Web 2.0 and Truth

Sarah O'Keefe / Conferences5 Comments

My presentation at X-Pubs was about the impact of Web 2.0 or user-generated content on technical communication. (You can view the presentation at the bottom of this post.)

A phrase I heard repeatedly in reference to professional content was “a single version of the truth,” which alludes to the idea that you should only have one instance of any given piece of content.

And that got me thinking. There are many areas of tech comm where this idea makes sense.

User-generated content, though, is in direct conflict with a single, unchanging, objective truth. Wikis, by definition, have content that is constantly evolving.

Furthermore, there’s truth and then there’s, well, truth. Compare and contrast these two snippets:

“The ABC feature is unusable. Use the XYZ as a work-around.”

“You can use ABC to do blah blah. Here’s how:
(many annoying steps)”

Which one is truth? Both? More importantly, which one is more useful to the reader?

It takes a brave or maybe foolish corporate technical writer to criticize their own product explicitly. (This, in turn, is probably why third-party computer trade books sell so well. Somehow, I don’t see a title like Word Annoyances getting the Microsoft seal of approval.)

But even though technical writers try to act as user advocates, there’s a built-in conflict of interest — technical writers are paid by corporations, not by users.

User-generated content meets a need that corporate technical publications do not (or perhaps cannot). It provides unfiltered, opinionated, and user-biased coverage of technical topics.

Why is there a gap between professionally created technical publications and the end users?

1. Updates can take a long time to get into the official documentation because of lengthy review, approval, and publishing processes.

2. Annotation capabilities are rarely provided to users. If they are, they’re usually fairly limited.

3. The documentation is not sufficiently candid.

What are the implications for technical writers?

1. Document publishing needs to accelerate.
2. Online documents should allow for comments and discussion.
3. The documentation needs to be explicit about product limitations and workarounds.

In effect, technical writers need to have more of an editorial voice.

Here is my Web 2.0 presentation:

Notes: Use the arrow keys to navigate through the slides. The first slide may take a few seconds to come up; the presentation file is quite large.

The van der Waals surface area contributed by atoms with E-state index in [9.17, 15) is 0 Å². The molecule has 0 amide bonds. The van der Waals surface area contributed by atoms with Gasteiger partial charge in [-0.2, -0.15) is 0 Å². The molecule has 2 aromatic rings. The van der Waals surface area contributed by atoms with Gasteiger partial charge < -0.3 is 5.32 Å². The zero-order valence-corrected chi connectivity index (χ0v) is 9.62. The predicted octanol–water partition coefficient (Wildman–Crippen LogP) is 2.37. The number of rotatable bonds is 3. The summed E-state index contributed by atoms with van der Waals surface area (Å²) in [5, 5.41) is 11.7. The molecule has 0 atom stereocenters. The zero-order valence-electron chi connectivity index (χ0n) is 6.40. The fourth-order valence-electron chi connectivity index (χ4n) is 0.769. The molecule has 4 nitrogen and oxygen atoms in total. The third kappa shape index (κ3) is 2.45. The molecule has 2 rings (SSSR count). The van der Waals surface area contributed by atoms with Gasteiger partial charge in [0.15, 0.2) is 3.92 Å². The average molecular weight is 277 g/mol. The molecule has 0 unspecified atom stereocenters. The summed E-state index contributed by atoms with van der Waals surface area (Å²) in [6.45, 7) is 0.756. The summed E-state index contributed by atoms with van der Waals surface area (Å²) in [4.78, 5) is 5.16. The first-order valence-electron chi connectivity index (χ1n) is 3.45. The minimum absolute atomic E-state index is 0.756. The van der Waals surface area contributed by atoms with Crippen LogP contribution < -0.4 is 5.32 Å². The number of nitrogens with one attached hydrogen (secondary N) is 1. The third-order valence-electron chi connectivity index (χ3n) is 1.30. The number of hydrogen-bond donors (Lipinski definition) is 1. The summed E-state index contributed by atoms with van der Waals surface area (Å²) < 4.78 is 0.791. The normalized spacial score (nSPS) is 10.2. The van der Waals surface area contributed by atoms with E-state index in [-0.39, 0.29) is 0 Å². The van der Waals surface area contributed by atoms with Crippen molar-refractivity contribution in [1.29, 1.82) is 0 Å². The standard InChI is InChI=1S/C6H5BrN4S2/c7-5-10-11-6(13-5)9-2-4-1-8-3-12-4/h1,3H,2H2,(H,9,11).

About the Author

Sarah O'Keefe


Content strategy consultant and founder of Scriptorium Publishing. Bilingual English-German, voracious reader, water sports, knitting, and college basketball (go Blue Devils!). Aversions to raw tomatoes, eggplant, and checked baggage.

5 Comments on “Web 2.0 and Truth”

  1. Sarah,
    I want to view your presentation, but all I can get is the opening slide. There aren’t any navigational buttons and the presentation doesn’t play automatically.

  2. That’s because I’m Flash-impaired… :-p
    I need to add a navigation skin, but in the meanwhile, try clicking on the presentation and then using the right arrow key to navigate through it.

  3. Does that mean the future of technical documentation is brutal honesty?
    The more I hear about the intersection of consumer-driven and producer-driven content, the more I think we’re looking at the evolution of a new role. With all that information from individuals and their questionable authority or agendas, moderating it will become a bigger and more important task.
    Someone will have to take all that input and decide what is objective and helpful.

  4. Congrats on your keynote!
    My thoughts after reading the entry and paging through the slide deck:
    * Agile development processes are greatly affecting software documentation, pushing towards faster publishing processes… which is why I starting researching wikis (the ‘quick’ web in the first place – to get faster turnaround time for doc.
    * Textbook publishers with open content have chosen not to use a wiki model where there is only one “truth.” Instead, you can filter the content with a “lens.” See http://cnx.org/lenses. For example, you can filter the content to see only content endorsed by a certain group, or affiliated with a certain group (set of authors). I’d love to see user assistance that enables “lens” filtering.
    * Sometimes the truth is really difficult to determine based on what’s presented. Janet Swisher pointed to a long two-part series on uncovering a mystery behind a photograph taken during the Crimean War, were the canonballs placed on the road before or after the photo was taken (i.e. which photo is a staged representation of the road): http://morris.blogs.nytimes.com/2007/09/25/which-came-first-the-chicken-or-the-egg-part-one/. Janet points out in her blog entry http://www.janetswisher.com/?itemid=127, “Technical writers don’t usually get the luxury of telling how we came to understand the facts we present, even when it involves lots of “detective” work. We are deprived of one of most powerful and engaging tools of a writer.” Perhaps more story-based, conversation-based professionally created publications will give us this luxury.

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